“Everyone thinks they know Libby Strout, the girl once dubbed “America’s Fattest Teen.” But no one’s taken the time to look past her weight to get to know who she really is. Following her mom’s death, she’s been picking up the pieces in the privacy of her home, dealing with her heartbroken father and her own grief. Now, Libby’s ready: for high school, for new friends, for love, and for EVERY POSSIBILITY LIFE HAS TO OFFER. In that moment, I know the part I want to play here at MVB High. I want to be the girl who can do anything.
Everyone thinks they know Jack Masselin, too. Yes, he’s got swagger, but he’s also mastered the impossible art of giving people what they want, of fitting in. What no one knows is that Jack has a newly acquired secret: he can’t recognize faces. Even his own brothers are strangers to him. He’s the guy who can re-engineer and rebuild anything in new and bad-ass ways, but he can’t understand what’s going on with the inner workings of his brain. So he tells himself to play it cool: Be charming. Be hilarious. Don’t get too close to anyone.
Until he meets Libby. When the two get tangled up in a cruel high school game—which lands them in group counseling and community service—Libby and Jack are both pissed, and then surprised. Because the more time they spend together, the less alone they feel. . . . Because sometimes when you meet someone, it changes the world, theirs and yours.”
Rating: 4.5/5 stars
Basically Jennifer Niven has outdone herself another time. All the bright places, her other novel, was one of my favorite reads in 2015 and this one was definitely better and it gradually took its place in my top 5 reads of this year.
This book follows the story of two main characters Libby Strout and Jack Masselin. Each one of them have their own secrets and struggling and want to fit in where they are. Being in high school without having any struggle is hard enough for many students fearing that they may be criticized so with these 2 fit in became harder.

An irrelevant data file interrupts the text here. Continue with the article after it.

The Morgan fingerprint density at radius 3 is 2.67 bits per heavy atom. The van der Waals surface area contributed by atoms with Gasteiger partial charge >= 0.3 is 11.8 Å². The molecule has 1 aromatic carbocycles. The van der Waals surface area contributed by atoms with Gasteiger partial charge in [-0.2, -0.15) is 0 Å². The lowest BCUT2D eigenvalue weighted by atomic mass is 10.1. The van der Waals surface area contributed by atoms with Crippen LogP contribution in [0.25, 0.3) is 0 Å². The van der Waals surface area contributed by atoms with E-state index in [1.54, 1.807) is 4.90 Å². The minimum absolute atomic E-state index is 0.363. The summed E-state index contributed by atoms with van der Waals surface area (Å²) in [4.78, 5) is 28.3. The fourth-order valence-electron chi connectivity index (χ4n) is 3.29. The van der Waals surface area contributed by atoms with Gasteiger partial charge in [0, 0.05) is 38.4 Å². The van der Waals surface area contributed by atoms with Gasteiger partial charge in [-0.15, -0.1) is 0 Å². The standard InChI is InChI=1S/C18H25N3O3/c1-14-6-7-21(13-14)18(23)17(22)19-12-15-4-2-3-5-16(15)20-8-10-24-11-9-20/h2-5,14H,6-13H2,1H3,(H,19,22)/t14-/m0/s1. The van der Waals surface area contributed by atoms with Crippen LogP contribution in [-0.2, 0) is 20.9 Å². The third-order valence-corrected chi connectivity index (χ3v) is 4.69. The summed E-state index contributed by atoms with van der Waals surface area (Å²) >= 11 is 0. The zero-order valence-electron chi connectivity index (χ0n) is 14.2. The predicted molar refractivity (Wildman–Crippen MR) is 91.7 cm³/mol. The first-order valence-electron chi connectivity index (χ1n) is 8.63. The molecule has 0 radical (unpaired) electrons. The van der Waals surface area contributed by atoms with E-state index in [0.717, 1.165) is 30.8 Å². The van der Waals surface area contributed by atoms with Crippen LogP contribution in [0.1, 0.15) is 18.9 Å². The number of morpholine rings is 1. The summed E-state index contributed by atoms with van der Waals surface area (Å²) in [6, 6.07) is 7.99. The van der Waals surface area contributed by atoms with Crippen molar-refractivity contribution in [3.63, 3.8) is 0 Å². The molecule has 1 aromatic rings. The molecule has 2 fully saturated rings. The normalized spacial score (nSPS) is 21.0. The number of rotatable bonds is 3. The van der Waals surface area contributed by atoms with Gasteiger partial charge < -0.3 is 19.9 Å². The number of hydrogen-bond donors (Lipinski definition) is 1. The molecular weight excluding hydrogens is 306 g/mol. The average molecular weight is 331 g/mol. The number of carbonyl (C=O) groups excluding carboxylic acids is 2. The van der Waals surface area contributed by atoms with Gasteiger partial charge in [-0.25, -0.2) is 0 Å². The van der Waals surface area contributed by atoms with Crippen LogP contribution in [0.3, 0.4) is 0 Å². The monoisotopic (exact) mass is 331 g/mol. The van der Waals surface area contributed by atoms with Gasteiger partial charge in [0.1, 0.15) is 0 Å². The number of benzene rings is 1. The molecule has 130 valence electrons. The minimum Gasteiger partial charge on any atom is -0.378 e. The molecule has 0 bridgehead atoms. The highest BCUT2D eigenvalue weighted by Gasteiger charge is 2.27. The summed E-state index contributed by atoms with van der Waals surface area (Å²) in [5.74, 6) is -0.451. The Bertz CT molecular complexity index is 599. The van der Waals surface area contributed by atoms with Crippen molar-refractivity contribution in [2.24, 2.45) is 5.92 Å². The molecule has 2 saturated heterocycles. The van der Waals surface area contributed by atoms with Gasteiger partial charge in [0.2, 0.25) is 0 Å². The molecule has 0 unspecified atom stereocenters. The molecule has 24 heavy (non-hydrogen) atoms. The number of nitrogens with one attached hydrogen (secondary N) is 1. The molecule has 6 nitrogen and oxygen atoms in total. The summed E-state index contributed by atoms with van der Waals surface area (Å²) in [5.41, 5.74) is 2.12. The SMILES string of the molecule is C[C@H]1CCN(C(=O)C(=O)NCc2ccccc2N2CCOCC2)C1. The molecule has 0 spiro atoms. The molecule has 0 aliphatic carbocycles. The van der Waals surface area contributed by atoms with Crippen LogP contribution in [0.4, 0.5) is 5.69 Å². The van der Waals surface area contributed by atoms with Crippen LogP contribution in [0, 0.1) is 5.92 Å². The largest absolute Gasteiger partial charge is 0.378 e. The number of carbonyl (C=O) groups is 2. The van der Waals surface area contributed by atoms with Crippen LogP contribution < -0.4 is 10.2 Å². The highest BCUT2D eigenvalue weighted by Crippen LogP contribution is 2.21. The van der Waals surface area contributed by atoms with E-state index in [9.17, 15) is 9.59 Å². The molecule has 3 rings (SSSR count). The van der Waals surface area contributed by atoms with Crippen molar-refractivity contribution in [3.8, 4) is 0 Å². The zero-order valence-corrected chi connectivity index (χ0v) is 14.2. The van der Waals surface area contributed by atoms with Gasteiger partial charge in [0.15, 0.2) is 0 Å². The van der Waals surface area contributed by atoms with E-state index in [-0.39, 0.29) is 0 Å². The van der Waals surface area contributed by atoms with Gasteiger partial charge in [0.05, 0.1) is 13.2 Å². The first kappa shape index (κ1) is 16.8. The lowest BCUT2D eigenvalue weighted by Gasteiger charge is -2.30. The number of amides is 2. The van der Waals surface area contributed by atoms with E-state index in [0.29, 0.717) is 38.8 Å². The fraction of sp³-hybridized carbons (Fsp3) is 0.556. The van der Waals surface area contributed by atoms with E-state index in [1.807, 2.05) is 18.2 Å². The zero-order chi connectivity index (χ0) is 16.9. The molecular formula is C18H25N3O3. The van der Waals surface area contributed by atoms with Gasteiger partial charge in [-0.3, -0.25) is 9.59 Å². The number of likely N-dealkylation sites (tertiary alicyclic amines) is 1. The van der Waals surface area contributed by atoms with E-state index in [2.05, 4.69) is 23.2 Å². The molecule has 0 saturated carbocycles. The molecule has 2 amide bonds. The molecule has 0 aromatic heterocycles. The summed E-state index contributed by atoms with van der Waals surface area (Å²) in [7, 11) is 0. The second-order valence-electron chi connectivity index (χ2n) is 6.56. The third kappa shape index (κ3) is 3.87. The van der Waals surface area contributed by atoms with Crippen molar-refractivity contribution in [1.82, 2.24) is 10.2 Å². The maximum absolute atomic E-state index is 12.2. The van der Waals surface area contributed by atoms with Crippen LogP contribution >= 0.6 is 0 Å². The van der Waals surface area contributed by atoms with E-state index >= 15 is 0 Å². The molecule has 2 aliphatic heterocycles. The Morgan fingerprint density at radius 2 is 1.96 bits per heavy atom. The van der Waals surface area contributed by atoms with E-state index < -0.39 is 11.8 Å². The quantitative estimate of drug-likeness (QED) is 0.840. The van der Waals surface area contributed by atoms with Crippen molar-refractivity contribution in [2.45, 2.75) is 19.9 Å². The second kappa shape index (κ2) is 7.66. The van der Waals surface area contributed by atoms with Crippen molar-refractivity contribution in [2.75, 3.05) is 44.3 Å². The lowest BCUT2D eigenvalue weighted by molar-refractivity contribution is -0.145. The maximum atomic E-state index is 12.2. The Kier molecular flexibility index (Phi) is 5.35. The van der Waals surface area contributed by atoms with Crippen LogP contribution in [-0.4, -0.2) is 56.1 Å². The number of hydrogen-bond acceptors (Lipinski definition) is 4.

Like her first book when she highlighted the problem of bipolar and mental illness, in this book Jennifer Niven shed the light on two other issues that can come across our every daily life : Prosopagnosia and being overweight.
Jack discovered all by himself, from a young age, that he wasn’t able to recognize the faces from the people around him. Not being able to recognize the faces of the people is really frustrating since he wants to be able to remember everyone. He has to meet his friends and family every day like if they are strangers. He uses identifiers to be able to recognize the people close to him. I never heard of prosopagnosia before. When I read about it in the book, it seemed like the author made big researches about it to be able to deliver it to her readers in an easy way so that they can understand it
Libby, on the other hand, was facing another struggle. Being overweight. When her mom died suddenly she started eating and eating till the day she became really overweight and they had to take her out of her home by a crane when people wanted to take down the house. Since that event, she was known as the fattest teen in America. Eating became her coping mechanism. Several years later, after dropping a large number of weight and being followed by therapists, she came back to her old school. Even with dropping lot of weight, she was still being criticized and her classmates made fun of her because she was still big. But after seeing her struggle to fit again, she was trying to believe in herself. She knows she came a long way and wants to be recognized. She made friends again, she started to dance with her friends and most importantly she started to stood up for herself. After being tormented at the beginning of the book about being bullied and after being doubtful, Libby became this optimistic girl who knew that she can achieve anything she want. I connected with her character the most. Being overweight can never be easy on the person. No one knows the reasons of why someone became the way he is. This person never feels good about himself especially when he’s always criticized by everyone … their glares, their whispers, the way they tell him that he should drop his weight. If someone made his mind, he can do whatever he wants and especially dropping a large number of his weight. Nothing is impossible and proving people wrong can be priceless.
When Jack and Libby met it’s like their world collided together. They had to meet so that they can understand each other. They helped each other with their own problems and struggles when no one was there to understand them the way they wanted. Their relationship wasn’t forced at all like someone would say.
Niven knows how to be realistic in her novels while writing about problems that any one can encounter. She delivers her message in a simple way that you can’t help but read the book in one sitting and knowing about what other people can go through.
“Dear friend, You are not a freak. You are wanted. You are necessary. You are the only you there is. Don’t be afraid to leave the castle. It’s a great big world out there. Love, a fellow reader”